"I made this on a Mac." That statement is pretty common these days. But there was a time I would have never imagined creating something on a computer.
Sure, I had some friends type up one of my essays or a university application on their parents' Compaq computer, the glowing green letters clicking across a deep black square. They typed. My words came out of the printer. But it wasn't creation. It was typing. The actual creation couldn't be done on such an uninspiring, lifeless machine.
When it came to creating, I stuck with my ball point pen and a pad of lined paper. That's how it was until the '80s when I got my first Mac and I saw how a computer could be a tool so powerful and yet so unobtrusive that it almost felt like extension of myself. It was easier to use. It looked better on my desk. It was better. It was made by someone who cared that it was better.
I got rid of my pens. Everything I created from then on, I created on my Mac.
It seems so obvious now. Yeah, of course. You create stuff on your Mac. But back then, the people to whom that seemed obvious were part a tiny club. We only made up a couple per cent of computer users. We'd see each other at small, dank Mac stores and wonder why the rest of the world didn't see what we could see.
The Mac looked better. It felt better. And everything looked and felt better on a Mac. The Mac was inspirational. The Mac was a place to create. Documents looked better. When the web showed up, it looked better too.
For years, long before the "switch" campaign, I spread the gospel. I tried to convince my friends, family, classmates and coworkers to see the light and use a Mac. A few designer-types trickled over to the Mac world, but the rest always had some excuse to keep using Windows. But none of these excuses ever made sense to me. I never, ever considered using anything but a Mac from the first day I touched one.
When my then girlfriend agreed to be my wife, I told her it was time to have the discussion about her converting. She said, "Don't worry, I've already talked to the Rabbi and started the process of becoming Jewish. I know our kids will be growing up in a house without a Christmas Tree and I'm OK with that."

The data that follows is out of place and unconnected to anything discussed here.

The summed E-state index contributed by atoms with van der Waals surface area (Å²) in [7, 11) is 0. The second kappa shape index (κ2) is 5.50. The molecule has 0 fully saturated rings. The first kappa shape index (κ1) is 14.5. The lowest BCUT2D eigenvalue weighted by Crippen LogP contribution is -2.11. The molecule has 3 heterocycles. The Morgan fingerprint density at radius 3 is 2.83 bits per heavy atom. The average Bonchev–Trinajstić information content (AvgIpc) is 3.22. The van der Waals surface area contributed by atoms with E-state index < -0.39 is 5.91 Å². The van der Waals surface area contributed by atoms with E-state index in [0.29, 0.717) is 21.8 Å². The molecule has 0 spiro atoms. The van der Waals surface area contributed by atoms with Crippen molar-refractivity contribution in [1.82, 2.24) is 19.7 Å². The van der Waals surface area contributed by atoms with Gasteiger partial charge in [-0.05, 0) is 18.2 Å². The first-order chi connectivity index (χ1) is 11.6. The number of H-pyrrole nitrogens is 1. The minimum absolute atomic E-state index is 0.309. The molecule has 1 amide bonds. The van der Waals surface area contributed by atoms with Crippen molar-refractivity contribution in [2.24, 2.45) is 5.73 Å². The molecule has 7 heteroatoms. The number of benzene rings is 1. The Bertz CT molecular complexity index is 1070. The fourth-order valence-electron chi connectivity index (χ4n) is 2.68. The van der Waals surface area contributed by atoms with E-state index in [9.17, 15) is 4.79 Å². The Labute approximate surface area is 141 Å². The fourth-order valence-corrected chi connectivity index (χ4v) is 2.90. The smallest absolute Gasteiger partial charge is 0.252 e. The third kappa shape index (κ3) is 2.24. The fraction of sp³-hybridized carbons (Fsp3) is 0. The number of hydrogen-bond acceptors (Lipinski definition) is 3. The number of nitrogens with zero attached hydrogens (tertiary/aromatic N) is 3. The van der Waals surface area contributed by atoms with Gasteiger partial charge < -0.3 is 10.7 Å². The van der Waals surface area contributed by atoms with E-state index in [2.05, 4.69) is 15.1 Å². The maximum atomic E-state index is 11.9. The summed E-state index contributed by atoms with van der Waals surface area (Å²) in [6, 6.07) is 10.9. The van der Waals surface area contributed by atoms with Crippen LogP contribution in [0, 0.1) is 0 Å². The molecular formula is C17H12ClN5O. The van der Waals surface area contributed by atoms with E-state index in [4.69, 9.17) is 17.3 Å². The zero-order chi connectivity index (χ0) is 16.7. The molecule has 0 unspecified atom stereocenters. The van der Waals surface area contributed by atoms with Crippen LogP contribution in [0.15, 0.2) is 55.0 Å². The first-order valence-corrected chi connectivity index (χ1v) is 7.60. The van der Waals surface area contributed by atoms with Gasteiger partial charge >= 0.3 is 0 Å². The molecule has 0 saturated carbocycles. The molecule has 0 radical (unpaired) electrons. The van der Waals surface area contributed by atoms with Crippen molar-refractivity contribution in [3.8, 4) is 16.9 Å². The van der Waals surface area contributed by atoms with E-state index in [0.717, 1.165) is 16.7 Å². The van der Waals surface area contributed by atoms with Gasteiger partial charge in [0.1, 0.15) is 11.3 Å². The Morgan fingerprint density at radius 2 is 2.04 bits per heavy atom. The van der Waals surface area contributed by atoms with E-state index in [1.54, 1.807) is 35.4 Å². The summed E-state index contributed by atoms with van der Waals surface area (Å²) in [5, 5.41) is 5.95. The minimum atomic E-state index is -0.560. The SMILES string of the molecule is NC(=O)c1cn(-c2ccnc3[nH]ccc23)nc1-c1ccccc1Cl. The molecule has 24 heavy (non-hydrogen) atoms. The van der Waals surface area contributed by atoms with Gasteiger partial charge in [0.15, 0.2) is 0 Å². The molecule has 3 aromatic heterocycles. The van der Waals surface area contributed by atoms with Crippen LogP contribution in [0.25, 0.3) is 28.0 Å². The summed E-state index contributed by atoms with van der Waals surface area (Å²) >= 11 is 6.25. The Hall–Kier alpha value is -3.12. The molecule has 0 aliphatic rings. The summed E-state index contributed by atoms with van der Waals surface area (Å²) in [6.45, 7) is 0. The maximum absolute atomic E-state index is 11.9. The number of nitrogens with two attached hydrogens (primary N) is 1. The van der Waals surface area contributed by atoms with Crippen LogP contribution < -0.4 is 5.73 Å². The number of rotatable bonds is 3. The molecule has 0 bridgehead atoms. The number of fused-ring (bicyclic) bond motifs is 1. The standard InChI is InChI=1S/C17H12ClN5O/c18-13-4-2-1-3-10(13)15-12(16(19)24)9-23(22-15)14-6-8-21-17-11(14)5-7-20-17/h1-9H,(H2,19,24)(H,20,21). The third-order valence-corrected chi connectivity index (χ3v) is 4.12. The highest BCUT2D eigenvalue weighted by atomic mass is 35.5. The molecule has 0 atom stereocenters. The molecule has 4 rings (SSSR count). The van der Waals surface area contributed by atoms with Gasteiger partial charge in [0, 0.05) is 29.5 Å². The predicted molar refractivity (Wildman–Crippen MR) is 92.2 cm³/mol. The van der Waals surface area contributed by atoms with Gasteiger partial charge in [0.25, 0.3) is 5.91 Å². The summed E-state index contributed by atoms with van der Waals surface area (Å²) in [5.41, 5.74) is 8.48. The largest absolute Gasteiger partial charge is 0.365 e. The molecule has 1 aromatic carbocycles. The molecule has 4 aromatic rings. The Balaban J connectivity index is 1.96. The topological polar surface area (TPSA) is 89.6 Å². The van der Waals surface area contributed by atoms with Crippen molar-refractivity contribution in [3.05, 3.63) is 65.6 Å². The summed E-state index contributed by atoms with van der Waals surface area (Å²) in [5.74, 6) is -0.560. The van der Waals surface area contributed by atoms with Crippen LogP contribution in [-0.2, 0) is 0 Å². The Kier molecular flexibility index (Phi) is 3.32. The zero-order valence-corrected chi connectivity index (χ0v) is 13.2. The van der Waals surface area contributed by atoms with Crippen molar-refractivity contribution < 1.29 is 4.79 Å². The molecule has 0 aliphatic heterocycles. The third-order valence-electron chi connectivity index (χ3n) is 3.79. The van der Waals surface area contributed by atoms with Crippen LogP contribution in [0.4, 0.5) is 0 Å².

But that wasn't the conversion I was talking about. I explained to her that our kids would be growing up in a house without Windows-based PCs. And then I gave her one of my old Mac Plus and said, "Lady, this is your life now."
She joined my small club.
Then Steve Jobs came back to Apple. And slowly, as the new iProducts came, Steve and I converted more and more of my friends and family. One by one they all came over. Those old faces from the corner Mac stores were now joined by millions in lines outside of grand Apple stores.
What was all the excitement about? The same thing it was about the first time I used a Mac. Inspiration and creation. It's about a guy making something awesome and by extension telling you to go make something awesome yourself.
Since Steve Jobs died, I've already seen hundreds of writers and designers thank him for helping them live creative lives. A few folks have called Steve Jobs the modern day Leonardo da Vinci. Maybe that's true. But more importantly, he made the products that unleashed the da Vinci in all of us.
And he left an army of us. Our numbers can be seen in the flowers left by the inspired and lined up outside of Apple stores and in the messages that blanket the Internet and in the companies that will make tomorrow's technology.
Like a few flowers, these words are hardly a fitting tribute. But right now, it's the best one I can make.
And tomorrow I'll open up my Mac and try to make something else.
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